Ok, so what do I mean by ‘moving naturally‘? Surely we all do that all day long anyway? And even if you sit a bit for work, then you can work some movement in at the gym and it’s great, right?
Unsure as to how to describe what I mean by all of this, as I wondered how to word it, I bumped into my wonderful friend and physiotherapist (in our local cafe while taking a break from our new walking to work/creche thing – though daughter getting used to no buggy much quicker than I thought!) . I told her about my New Year challenge of getting more movement into my daily life and she put it rather well: “We are designed to move“. With that as a starting point I will go on…
Exercise at the gym is a form of movement. But that is all. One form under the umbrella term of movement. And the thing I am learning about movement is that just as it’s good for us to eat a variety of different foods, our bodies work best when we move in a variety of different ways.
But we don’t! Even if you exercise a lot, it is likely you are not moving in a variety of different ways. If you walk to work (the main picture is of my walk to work, by the way!) you walk on a flat terrain. So your feet, ankles and beyond don’t get the chance to flex in the hundreds (thousands?) of different ways they are capable of (and designed to do). And you’re possibly doing it in heels anyway (even you guys and even kids…! See here if you don’t believe me) which throws you all out of whack.
So you cycle to work? Great – much more movement than sitting in a car or on the bus. But cycling is sitting and then you go to the office and sit some more? It’s variety I am after.
After work you go to the gym and to 3 x sets of 12 on a good few machines, or using your body weight. Great! But what happens to the muscles NEXT to the muscles you are working? I don’t know, to be honest, but look at the links I list as my inspiration and what they say makes sense (and, in the spirit of scientific enquiry and evidence based learning, are backed up by people who have studied this for very many years and who have taken in 100s of empirical studies – not including what Google says as that doesn’t count as research). And still, the joints, muscles and your body in general is capable of so much more, designed for so much more and crying out for so much more (well, regarding the latter mine certainly is).
From what I understand, you can be sitting in your office chair. You get up and out of it probably around 30-50 (more?) times a day. But you get up using your arms or lean forward with your feet back so you let gravity do a bit of the work. With very little adjustment you could just do 50 or more reps with muscles moving naturally every time you get up out of your chair. As the video shows, maybe you have a standing desk. Great! But then you stand all day. And hairdressers & factory workers aren’t immune to sticky muscles… Again, it is about variety. DYNAMIC, natural movement. Change it up!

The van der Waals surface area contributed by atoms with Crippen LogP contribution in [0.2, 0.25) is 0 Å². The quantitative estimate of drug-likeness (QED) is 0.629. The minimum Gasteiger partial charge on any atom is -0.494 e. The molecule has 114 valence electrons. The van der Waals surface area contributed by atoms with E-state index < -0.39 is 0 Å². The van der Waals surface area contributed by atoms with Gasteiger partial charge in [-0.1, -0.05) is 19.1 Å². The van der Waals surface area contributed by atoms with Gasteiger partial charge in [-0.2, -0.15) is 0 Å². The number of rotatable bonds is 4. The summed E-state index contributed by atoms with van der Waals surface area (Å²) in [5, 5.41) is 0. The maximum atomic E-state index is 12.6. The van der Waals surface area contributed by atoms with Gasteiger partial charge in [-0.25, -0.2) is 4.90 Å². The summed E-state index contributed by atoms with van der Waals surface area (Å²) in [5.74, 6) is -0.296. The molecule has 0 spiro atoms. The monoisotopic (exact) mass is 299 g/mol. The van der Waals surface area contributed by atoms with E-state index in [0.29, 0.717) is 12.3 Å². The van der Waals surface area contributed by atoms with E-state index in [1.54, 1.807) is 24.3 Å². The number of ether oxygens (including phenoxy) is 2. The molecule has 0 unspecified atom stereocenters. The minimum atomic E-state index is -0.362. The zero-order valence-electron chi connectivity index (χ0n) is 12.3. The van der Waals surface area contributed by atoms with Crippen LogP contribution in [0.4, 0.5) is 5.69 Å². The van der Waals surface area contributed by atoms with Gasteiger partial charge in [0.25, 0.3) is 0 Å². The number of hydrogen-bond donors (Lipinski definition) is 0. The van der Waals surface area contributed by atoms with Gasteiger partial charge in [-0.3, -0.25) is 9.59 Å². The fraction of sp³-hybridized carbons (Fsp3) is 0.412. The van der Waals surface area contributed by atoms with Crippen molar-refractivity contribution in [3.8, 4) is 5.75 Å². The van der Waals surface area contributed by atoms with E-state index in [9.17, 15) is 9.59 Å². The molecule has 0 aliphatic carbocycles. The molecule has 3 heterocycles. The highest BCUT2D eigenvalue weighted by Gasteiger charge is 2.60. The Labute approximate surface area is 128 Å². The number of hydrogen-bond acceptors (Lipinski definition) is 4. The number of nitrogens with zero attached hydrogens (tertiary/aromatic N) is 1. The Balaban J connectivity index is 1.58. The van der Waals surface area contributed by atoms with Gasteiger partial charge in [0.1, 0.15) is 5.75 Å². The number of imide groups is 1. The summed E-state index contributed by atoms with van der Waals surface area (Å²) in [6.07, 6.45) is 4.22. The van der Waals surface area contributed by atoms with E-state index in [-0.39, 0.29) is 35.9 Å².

When I first read Katy Bowman I didn’t really get it, to be honest. I was coming from zero understanding. Zero, only a few weeks ago. But she writes so well, and it took only a few posts before it clicked. Then I accidentally bought all of her books (Kindle one-click is dangerous and I must not buy any more books this month…) and, as you can see, am really taking them to heart.
I have LOADS of ‘sticky’ muscles. I’m sort of a bit hunched over due to, I think, tight shoulders. I can’t touch my toes. If I reach up for something over my head my arms cannot do that alone – they take my whole ribcage with them. I use a computer a lot so my wrists and hands sometimes just don’t feel right. My tummy is still out there and I am starting to learn that it’s more due to alignment rather than strength (and so I am avoiding the short term gain of getting it flat given all I am learning about what that could mean for the rest of my body).
So, I have a lot to work on. And I am in it for long term gain. I always, always, always had this feeling that excessive gym work was about short term gains and not what I was looking for, personally. This all feels good, for me. I read something by Deepack Chopra, somewhere, which said you should exercise half as much as you are capable of, meaning if you can push yourself to swim 50 lengths it doesn’t mean it’s good for you in the long term, so swim 25. Interesting sentiment.
I am starting with restorative moves and stretches throughout my day. Very simple and gentle (I don’t have access to a trained personal trainer through all of this so am being very sensible). And working on moving more, dynamically, during my daily life.
On that note, I have started with walking to the creche, the little one too. And we are loving it! It means we both start our day with a good 35 minute stroll and end our day with one too. Now I just have to learn how to walk better…more about that later!
This blog is about how I interpret the information I am reading, how I misinterpret it, how I make mistakes, get it wrong, discover where I’m getting it wrong, start doing it better. If you want to create your own moving naturally goals, go direct to the source and read Katy Bowman and/or work with a PT who is trained in this area (many aren’t – many gave me programmes to follow which did my core and pelvic floor no good). I’ll post more links and resources soon.